What is the significance of an ice bath after a match?

Bath

Patron asks:

I play for my college in rugby, i play either in the second row or back row, we come up against soe tough opposition, and some bruising encounters.

After the matches some of the guys brave an ice bath, I could never do it, all i want is a warm shower and to get home and relax. I usually tend to nurse my wounds through the week but feel the pain in training. It just seems to be building up and my body feels like a train wreck at the moment.

What is the significance of the ice bath, I would like to know the “Science” behind the idea. It would be nice to play a match at the weekend without limping around the next few days.

I take whey protein after gym sessions for muscle building and muscle recovery, but its the hits and knocks that are bothering me, I fear that I will do some serious damage if I keep going at this rate.

We train in the gym Wednesdays & Fridays (special programs) and on the field Tuesdays, Thursdays & Saturday mornings, with matches on sunday.

Advice?
Most of the gym work we do is body specific, if there is a lot of running done at a training session on the field we do an upper body session, or if it is mostly moves and skills we would do a full workout or a circuit session.

If we are getting over worked they do a pool session with us, or if not they have been known to do something like pilates (not since i started with them, its more like a myth)

Best answer:

Answer by Tino
The Ice reduces swelling and pressure. Which reduces pain and can help the healing process.

Having strong muscles is the BEST way to avoid injury. Streaching also help too.

3 thoughts on “What is the significance of an ice bath after a match?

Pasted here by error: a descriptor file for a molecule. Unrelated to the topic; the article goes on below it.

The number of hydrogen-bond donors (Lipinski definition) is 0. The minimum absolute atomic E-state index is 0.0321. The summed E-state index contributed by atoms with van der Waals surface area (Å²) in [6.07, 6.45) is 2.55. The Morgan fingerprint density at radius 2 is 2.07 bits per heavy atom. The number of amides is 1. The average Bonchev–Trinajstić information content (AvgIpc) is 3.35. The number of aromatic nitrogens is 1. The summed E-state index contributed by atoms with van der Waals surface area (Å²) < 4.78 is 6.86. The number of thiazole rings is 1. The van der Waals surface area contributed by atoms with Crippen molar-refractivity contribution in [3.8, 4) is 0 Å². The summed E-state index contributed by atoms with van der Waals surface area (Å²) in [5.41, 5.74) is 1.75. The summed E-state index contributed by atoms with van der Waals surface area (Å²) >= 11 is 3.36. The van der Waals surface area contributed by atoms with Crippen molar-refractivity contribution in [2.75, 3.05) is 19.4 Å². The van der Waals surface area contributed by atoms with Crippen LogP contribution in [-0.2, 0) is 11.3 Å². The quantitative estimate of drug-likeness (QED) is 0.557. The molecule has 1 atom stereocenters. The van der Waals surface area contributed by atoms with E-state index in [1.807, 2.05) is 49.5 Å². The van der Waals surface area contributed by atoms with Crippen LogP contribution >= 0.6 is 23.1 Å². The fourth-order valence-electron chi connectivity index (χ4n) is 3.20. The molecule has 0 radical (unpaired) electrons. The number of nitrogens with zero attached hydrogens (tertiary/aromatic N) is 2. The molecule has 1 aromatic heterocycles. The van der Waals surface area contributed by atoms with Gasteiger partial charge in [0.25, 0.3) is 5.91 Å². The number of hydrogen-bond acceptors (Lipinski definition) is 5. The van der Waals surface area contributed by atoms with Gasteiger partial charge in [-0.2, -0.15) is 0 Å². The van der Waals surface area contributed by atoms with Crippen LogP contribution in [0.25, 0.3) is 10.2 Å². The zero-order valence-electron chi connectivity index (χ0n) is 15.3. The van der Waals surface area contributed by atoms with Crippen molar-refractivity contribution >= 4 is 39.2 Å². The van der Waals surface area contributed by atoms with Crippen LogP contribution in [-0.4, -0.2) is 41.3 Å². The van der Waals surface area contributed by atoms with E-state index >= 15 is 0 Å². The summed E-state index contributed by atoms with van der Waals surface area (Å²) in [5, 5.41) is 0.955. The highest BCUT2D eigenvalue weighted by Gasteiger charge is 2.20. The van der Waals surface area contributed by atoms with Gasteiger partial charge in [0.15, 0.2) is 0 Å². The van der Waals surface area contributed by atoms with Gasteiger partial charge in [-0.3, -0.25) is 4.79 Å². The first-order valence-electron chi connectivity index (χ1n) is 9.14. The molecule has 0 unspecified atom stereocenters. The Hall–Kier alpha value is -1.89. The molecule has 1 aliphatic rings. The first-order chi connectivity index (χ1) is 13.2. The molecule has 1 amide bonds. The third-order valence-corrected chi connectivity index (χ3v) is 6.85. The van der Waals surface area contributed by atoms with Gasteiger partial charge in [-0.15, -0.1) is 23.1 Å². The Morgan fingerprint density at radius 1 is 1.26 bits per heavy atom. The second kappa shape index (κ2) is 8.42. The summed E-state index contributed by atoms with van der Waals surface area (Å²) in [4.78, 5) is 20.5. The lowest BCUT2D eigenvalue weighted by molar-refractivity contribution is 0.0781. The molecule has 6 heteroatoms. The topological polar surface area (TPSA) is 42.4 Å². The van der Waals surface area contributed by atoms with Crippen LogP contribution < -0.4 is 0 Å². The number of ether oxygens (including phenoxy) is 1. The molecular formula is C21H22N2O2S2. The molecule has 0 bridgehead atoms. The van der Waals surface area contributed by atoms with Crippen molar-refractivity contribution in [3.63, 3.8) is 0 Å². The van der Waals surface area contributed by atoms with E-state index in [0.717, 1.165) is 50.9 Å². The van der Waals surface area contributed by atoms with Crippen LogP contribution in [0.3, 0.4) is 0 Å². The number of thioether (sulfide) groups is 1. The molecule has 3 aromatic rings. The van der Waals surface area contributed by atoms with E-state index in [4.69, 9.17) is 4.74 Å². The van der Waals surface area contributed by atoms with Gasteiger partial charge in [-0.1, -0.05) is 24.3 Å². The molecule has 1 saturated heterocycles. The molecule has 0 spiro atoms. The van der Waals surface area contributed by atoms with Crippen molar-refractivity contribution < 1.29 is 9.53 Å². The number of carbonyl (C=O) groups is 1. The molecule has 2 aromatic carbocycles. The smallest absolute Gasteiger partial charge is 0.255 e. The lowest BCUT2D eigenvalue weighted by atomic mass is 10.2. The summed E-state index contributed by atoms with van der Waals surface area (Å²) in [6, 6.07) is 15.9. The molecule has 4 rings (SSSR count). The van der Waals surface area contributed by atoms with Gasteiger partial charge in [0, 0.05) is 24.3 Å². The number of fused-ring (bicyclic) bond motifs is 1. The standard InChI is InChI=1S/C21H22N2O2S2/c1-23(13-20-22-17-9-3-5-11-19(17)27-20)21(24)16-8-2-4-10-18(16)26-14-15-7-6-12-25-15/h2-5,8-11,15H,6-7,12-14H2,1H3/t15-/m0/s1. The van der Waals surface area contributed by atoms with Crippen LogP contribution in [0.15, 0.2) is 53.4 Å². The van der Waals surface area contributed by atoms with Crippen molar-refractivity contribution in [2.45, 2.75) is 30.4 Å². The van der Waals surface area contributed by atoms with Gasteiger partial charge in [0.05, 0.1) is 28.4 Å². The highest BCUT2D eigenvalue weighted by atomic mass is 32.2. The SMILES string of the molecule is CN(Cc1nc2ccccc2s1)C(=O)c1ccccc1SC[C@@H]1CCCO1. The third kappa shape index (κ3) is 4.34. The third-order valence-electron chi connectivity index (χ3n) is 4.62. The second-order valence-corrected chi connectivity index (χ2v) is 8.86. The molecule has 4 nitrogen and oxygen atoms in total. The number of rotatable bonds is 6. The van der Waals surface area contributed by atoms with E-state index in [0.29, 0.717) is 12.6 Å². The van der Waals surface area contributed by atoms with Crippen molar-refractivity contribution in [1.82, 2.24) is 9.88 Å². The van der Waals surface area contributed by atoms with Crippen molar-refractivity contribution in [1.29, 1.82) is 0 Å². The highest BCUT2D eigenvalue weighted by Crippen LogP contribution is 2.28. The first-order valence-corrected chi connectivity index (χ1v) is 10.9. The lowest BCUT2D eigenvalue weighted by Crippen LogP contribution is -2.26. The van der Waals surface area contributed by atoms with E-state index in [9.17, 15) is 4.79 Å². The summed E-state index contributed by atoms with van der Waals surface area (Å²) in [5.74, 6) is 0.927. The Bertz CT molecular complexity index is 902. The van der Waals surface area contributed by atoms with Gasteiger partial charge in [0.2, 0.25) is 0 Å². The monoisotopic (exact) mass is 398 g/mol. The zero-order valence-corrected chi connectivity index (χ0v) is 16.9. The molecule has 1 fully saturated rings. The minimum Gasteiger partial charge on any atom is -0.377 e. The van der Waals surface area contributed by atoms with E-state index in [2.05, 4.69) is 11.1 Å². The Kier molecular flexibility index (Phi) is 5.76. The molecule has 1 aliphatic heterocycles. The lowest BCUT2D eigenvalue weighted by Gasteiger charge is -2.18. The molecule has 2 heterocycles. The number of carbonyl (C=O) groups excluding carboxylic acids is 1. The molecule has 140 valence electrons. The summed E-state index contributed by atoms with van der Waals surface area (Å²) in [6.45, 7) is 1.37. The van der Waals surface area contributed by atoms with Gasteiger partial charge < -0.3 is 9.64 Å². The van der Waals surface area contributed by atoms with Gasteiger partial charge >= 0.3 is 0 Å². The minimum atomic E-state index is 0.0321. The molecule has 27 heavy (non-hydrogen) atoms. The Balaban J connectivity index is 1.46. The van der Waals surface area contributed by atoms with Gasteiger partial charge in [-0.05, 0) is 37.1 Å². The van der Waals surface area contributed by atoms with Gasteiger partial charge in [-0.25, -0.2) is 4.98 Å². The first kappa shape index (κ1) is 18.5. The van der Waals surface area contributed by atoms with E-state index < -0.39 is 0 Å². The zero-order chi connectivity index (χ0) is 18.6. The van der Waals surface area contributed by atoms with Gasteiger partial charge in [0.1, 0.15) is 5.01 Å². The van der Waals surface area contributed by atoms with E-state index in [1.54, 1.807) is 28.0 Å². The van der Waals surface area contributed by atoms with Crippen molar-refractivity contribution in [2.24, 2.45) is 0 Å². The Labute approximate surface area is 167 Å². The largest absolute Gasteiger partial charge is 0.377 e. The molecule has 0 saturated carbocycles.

1. When you are in the ice bath the veins and arteries in your legs contract. Only once you leave the water and begin to warm up does the recovery start. The veins and arteries don’t simply open, they open slightly then contract, open more then contract. This causes flow and removes lactic acid from your system. Most people do about 12 min in the bath. In about a minute your legs go numb and its fine. Just cup and hold.

    If you still can’t brave the bath, a 10min jog removes 64% of the lactic acid in your legs, a 20min jog removes 88%. This has to be done immediatly after the game. Followed by a good stretch.

    The bath will only take the soreness away, the bruises you’re on your own. Good luck.

  2. Application of cold through an ice bath reduces intra muscular bleeding in soft tissue injury. This reduces swelling in the acute stage (first 24 hours) and reduces pain, the faster your body can recover the better. It can be immensly painfull though sticking a severly sprained ankle into a bucket of ice water, but the sooner the better as swelling is internal bleeding. But never apply ice “directly” to the injury, remember RICE, Rest Ice Compression Elevation.

  3. Yep, the ice reduces swelling and promotes blood flow to the muscles which helps get rid of lactic acid. Improves the recovery time and gets your body ready for the next onslaught even faster.

    You’re at college so they probably know what they are doing but we always cut the gym sessions during the season. If you come into the season at a level that requires you to be in the gym then you’re in a tight spot. Your body needs recovery time and one day a week is not enough. Practices 3x a week are good but I’d get off the weights and get into water running, swimming or just jogging/running exercises like interval training on the Wednesday and Friday (yoga and pilates are good if you’re into those too). Once the season is over, then get back into the gym and work on the strength training.

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